What's better than exercising your civil right to assemble and protest? Doing so in your floor length quinceañera dress and a tiara, obviously.
A group of 15 teenage girls gathered outside the Texas State Capitol yesterday to protest Senate Bill 4, a discriminatory and controversial bill that targets sanctuary cities by allowing law enforcement to question people about their immigration status if they're arrested. Activists fear the measure is a virtual green light for racial profiling, as even minor infractions like jaywalking could lead to higher arrest rates of Latinx and brown people in general. The bill was signed into law in May by Governor Greg Abbott and goes into effect in September.
Quinceañeras at the Capitol wearing sashes that say "No SB4," "accountability," "family unity." #15contraSB4 #SB4IsHate pic.twitter.com/OXQQHAon79
— Dani Marrero Hi (@danimarr94) July 19, 2017
The young women rallying yesterday know that optics are important, and chose to wear quinceañera dresses to highlight their pride in their heritage. (A quinceañera is a traditional coming of age party for a Latinx girl's 15th birthday). A post on the Facebook page of the Latinx advocacy group Jolt, which organized the event, said that quinceañeras "highlight the bonds of family, community, culture and bring people together through celebration."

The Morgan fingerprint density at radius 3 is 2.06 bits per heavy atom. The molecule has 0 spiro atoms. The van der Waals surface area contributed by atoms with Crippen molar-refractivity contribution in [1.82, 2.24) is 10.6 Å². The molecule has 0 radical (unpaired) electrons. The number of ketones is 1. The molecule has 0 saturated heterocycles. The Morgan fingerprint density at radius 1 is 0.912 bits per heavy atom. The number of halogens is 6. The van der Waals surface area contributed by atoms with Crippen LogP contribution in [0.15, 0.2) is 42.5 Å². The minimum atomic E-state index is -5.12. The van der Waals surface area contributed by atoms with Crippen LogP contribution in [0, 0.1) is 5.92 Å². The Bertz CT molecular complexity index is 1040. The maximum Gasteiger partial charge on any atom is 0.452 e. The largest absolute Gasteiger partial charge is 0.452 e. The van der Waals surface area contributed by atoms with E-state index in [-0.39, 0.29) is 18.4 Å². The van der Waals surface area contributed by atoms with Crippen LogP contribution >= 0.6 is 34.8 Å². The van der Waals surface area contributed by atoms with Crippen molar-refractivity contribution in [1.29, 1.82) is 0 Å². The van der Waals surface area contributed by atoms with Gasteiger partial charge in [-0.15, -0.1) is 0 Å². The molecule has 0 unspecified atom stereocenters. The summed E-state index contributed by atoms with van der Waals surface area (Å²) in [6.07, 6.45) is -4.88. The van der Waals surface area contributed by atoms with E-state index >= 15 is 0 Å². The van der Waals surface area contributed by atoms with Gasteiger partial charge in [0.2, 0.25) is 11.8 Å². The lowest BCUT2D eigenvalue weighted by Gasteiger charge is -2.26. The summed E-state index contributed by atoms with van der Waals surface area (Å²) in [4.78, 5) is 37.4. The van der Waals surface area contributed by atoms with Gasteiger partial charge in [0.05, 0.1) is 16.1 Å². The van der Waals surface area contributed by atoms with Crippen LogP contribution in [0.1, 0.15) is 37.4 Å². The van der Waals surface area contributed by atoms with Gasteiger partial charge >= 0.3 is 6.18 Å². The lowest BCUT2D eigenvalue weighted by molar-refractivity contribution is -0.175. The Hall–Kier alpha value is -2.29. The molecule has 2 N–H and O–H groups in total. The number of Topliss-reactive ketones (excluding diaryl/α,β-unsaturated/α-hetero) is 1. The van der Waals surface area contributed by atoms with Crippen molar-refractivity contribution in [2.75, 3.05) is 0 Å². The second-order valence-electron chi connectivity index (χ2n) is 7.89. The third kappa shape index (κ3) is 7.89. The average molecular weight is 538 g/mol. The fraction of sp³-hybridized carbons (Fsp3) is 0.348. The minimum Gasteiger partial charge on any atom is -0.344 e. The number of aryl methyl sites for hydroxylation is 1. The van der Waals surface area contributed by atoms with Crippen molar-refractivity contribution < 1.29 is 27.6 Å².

17-year-old protester Maggie Jaurez explained to NPR that "using [this] quinceañera is showing that as an adult and as a Latina, we are responsible in voicing those who cannot speak for themselves in the moment."
At the rally itself, Juarez said, "The bottom line is, SB4 makes simply being brown illegal. When Governor Greg Abbott signed the bill into law on May 7, he disrespected my community. He put a lot of Texas in danger. SB4 is not only an attack on immigrant communities, it threatens the lives of all people of color."
The girls met with Texas lawmakers after the rally to discuss the harmful impact the bill would have on their communities and gave flowers to the ones that had spoken out against it.
"This last election, we saw Mexicans and Latinos demonized and really scapegoated," Jolt founder Cristina Tzintzun told Fusion. "And so we want legislators to know and Trump to know that we won't sit idly by while legislation of hate is passed, that our communities are going to organize and mobilize."